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Human flourishing: Could a philosophical concept impact health?

A statue of the philosopher Plato.

Aristotelian Flourishing

The question of what it means to flourish as a human has been around for eons. In ancient Greece, circa 300 B.C., Aristotle first coined the term and defined it as “the way we are supposed to be as human beings.” Flourishing implied the cultivation of virtue, a hallmark in Aristotle’s philosophy. He posited that we are supposed to cultivate good character in order for our souls to flourish — a state that transcends superficial happiness.

The notion of Aristotelian virtue ethics was founded on the premise that all men have the potential for virtue and character excellence. The philosophy asserts that character is brought forth from reasoned choice to act well, but the ability to act and feel as one must be habituated by practice. Therefore, the thoughts and decisions we make daily compound to mold who we are and form depth of our character. Hence, the rational thing to do is to cultivate moments of meaning and virtuous action, no matter how small, in daily life.

Flourishing and Holistic Well-being

Harvard University’s Human Flourishing Program has identified six domains of flourishing. Although this list is not exhaustive, it’s based on ideals that are “nearly universally desired, each constituting an end in and of itself.” To clarify: These goals are so obviously desirable and good that an explanation of “why” one would desire them is not necessary:

1) Happiness and Life Satisfaction

2) Mental and Physical Health

3) Meaning and Purpose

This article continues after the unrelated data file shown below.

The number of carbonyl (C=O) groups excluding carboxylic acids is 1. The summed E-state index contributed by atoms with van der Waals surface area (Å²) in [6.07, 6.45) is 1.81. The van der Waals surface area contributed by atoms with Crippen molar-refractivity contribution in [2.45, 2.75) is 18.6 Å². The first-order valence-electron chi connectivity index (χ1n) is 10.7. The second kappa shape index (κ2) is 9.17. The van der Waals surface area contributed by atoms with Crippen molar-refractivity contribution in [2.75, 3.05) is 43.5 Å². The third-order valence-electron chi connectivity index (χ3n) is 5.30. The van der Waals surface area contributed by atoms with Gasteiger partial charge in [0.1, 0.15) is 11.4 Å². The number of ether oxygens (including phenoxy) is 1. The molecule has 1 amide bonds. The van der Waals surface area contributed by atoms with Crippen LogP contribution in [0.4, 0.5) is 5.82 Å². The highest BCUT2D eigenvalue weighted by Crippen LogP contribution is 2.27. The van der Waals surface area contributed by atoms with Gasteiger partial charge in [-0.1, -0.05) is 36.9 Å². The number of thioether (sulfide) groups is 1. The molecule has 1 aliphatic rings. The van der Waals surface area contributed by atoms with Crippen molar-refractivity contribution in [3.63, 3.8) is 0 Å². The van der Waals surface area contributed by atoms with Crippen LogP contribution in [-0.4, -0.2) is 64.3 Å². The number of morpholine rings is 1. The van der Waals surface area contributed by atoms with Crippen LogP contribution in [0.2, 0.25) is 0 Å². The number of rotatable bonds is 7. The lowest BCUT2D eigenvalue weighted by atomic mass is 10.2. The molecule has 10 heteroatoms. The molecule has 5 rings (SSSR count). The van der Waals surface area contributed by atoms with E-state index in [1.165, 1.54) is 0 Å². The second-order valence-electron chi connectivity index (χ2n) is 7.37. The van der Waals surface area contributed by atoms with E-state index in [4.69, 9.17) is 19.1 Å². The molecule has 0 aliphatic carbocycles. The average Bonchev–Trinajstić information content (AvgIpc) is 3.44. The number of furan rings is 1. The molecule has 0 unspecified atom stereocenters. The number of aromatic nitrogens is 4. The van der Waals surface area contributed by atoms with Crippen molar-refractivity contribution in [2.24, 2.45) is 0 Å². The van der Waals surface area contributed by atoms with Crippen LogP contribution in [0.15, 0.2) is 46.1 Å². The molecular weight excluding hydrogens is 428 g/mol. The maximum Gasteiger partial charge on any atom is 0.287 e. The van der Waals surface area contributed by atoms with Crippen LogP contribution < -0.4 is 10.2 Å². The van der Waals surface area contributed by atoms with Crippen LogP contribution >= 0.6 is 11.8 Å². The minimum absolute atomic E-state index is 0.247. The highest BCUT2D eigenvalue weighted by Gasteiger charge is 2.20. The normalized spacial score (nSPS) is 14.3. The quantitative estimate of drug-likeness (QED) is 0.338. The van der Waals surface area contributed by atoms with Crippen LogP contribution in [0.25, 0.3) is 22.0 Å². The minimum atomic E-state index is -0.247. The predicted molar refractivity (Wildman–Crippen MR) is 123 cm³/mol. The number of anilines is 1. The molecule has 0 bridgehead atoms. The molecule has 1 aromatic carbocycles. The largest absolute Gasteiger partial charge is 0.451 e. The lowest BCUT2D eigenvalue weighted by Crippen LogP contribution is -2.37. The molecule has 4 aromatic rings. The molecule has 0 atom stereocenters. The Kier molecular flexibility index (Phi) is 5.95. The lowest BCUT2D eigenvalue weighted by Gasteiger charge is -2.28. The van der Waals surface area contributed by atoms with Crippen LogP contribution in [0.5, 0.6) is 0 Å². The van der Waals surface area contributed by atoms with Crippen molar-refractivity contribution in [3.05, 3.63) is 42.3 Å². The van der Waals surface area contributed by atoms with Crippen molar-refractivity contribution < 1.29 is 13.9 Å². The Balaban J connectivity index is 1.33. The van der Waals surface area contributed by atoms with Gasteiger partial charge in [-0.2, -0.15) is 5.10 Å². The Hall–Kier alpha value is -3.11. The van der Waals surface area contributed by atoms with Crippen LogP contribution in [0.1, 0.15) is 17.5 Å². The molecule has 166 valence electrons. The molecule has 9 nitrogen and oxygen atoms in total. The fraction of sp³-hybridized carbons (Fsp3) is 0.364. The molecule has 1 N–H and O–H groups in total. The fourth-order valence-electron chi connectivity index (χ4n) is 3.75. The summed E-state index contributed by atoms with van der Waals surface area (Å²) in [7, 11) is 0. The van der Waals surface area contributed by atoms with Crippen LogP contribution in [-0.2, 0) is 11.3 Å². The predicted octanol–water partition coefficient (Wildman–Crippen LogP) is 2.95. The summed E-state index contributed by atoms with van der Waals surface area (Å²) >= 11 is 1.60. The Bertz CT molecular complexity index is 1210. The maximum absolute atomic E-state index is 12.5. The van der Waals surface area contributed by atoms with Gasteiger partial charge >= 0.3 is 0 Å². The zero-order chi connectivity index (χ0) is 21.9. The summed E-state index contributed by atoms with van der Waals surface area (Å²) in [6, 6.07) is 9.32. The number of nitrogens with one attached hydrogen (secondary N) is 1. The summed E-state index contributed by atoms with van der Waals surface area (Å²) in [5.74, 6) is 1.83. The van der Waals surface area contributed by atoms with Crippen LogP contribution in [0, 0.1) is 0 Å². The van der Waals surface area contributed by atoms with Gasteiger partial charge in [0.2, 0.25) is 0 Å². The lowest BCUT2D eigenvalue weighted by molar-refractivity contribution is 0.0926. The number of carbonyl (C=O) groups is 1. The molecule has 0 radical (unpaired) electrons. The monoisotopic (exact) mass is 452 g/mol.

4) Character and Virtue

5) Close Social Relationships

6) Financial and Material Stability

Researchers are exploring these domains in the context of health outcomes. For example, studies have found that a sense of purpose significantly reduced mortality in adults, and improved postoperative recovery rates. Correlations also exist between socioeconomic status (analogous to domain 6) and health outcomes.

Given that flourishing does not occur in a vacuum, but in the context of society, it’s no surprise that this philosophical principle shares much in common with the social determinants of health — the social and economic conditions that influence the overall health of an individual or a group. For example, in the U.S., lack of insurance, which is more prevalent among minorities, is a barrier to integration in the health care system and can result in decreased access to care. However, unlike social determinants of health, which are often structural, deeply rooted, and far more difficult to address, flourishing is readily accessible to the individual. This is largely because the foundation of flourishing requires cultivating character virtue and a sense of purpose — both within the power of the mind.

Harmonizing all aspects of flourishing is challenging enough in one’s own life; it’s even more difficult to promote flourishing in the lives of others. Personally, I think the easiest domain to start with is the empowerment of purpose and personal autonomy. This is also an intuitive domain for us, as health care workers, to apply within our own lives —to address the burnout that is becoming increasingly prevalent in the profession. In a 2018 study, Thomas P Reith1 described burnout as “a combination of exhaustion, cynicism and perceived inefficacy resulting from long-term job stress.” Rising rates have been attributed to “too many bureaucratic tasks (e.g., charting, paperwork), spending too many hours at work, and increasing computerization of practice (electronic health records).”

This increase in job dissatisfaction is not limited to health care professionals alone, and it highlights our culture’s appetite for meaning and fulfillment — a broader view of flourishing beyond success alone.

For more on human flourishing, see below:

Podcast: Stream July 11, 2019: Human flourishing and public health by Harvard Public Health | Listen online for free on SoundCloud


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